Wednesday, August 22, 2018

Waist Related Measurements Can Be Useful in Healthcare

Body mass index or BMI is probably the most frequently employed measurement of excess, possibly harmful, body fat. A BMI greater than or equal to 30 is considered to be an indication of obesity. However, other measurements of excess harmful body fat have been put forward. These measurements include waist circumference and waist-to-height ratio. The measurements focusing on waist may provide more useful health information than BMI alone, in many ways, since belly fat can cause many problems, including heart problems.

A study consisting of 1700 subjects done by researchers at the Mayo Clinic indicated that “those with a normal BMI, but high levels of belly fat were about twice as likely to have a heart attack, procedures to open blocked arteries, or to die from heart problems during the follow up than people without belly fat."

An acceptable waist circumference is equal to or less than 35 inches for women and equal to or less than 40 inches for men. Acceptable waist-to-height ratios are generally less than .6. In fact, in one study the "Cut-points for predicting whole body obesity were 0.53 in men and 0.54 in women. The cut-point for predicting abdominal obesity was 0.59 in both sexes."

Healthcare providers need to take waist related measurements, and use the measurements for diagnoses and counseling sessions. If a patient has too much belly fat, the provider should encourage the patient to follow a diet and engage in physical activity that can lead to weight loss.

BMI is a good all-around measurement of overweight and obesity. The measurement is widely used, so comparison studies can be readily performed. But waist related measurements should also be taken so that a more complete assessment of excess, harmful body fat can be made.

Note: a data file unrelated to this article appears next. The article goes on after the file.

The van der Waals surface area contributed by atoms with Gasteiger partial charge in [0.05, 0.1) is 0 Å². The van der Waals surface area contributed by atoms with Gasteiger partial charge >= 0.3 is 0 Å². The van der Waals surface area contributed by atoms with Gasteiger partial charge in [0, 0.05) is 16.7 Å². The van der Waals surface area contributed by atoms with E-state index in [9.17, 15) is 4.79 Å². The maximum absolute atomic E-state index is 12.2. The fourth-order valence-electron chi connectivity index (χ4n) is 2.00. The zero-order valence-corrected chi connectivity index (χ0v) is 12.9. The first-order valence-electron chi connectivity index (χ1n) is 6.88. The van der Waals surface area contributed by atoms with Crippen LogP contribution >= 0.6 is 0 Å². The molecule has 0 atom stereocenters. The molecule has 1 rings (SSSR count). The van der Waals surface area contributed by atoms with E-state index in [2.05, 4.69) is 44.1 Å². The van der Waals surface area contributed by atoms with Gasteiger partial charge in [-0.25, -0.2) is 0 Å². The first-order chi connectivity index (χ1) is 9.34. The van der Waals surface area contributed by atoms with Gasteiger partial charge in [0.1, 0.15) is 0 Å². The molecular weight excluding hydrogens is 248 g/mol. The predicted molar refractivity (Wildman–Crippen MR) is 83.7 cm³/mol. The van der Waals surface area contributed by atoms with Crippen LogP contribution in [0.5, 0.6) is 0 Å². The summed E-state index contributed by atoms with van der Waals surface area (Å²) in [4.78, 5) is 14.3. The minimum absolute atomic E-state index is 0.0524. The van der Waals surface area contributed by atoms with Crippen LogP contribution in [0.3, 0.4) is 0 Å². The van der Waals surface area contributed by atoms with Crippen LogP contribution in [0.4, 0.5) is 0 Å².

Both healthcare providers and patients should recognize the importance of waist related measurements. Healthcare providers should make taking waist related measurements a part of their normal intake process. These measurements are relatively easy to perform. Providers should use every tool available to fight overweight and obesity.

Tuesday, August 14, 2018

Let’s Not Minimize the Seriousness of Obesity

Obesity is a major U.S. and world problem. Obesity raises the risk of hypertension, type 2 diabetes, asthma, high cholesterol, some forms of cancer, and other illnesses. However, two often-held beliefs may undercut the drive to reduce obesity in the world. One of these beliefs is that body positivity should be embraced in the extreme and the other belief is that there are “metabolically healthy individuals.”

Body positivity “is a feminist movement that encourages people to adopt more forgiving and affirmative attitudes toward their bodies, with the goal of improving overall health and well-being.”
Body positivity empowers “women of non-Barbie proportions to feel good about themselves.…” And a lot of good has come out of the body positivity movement. Unhealthy diets are getting more scrutiny, for example.

However, some proponents of the movement are taking the body positivity idea to the extreme. For example, some proponents argue that it is okay to be fat. “The comedian, Sophie Hagan, recently accused Cancer Research of bullying fat people, after the charity launched a campaign to raise awareness about the link between cancer and obesity.” There is a link between cancer and obesity and a number of other diseases. And it is appropriate for healthcare professionals to alert the public.

Concerning the metabolically healthy obese individuals (MHOs), the belief that there are healthy obese persons does hold some water. In fact, an individual may be metabolically healthy for a while. The individual may be free of high blood pressure, high cholesterol, diabetes or other obesity related diseases. But obese persons, not exhibiting any of these diseases, are still more likely to suffer from cardiovascular diseases than normal-weight individuals later in life.

The belief that body positivity can be a healthy endeavor is correct, but only when not taken to the extreme. Obesity, in general, is not healthy for the long term. This is similar to MHOs. MHOs can be healthy for a while, but probably not later in life because of the obesity. And healthcare professionals should make these points clear to their patients.

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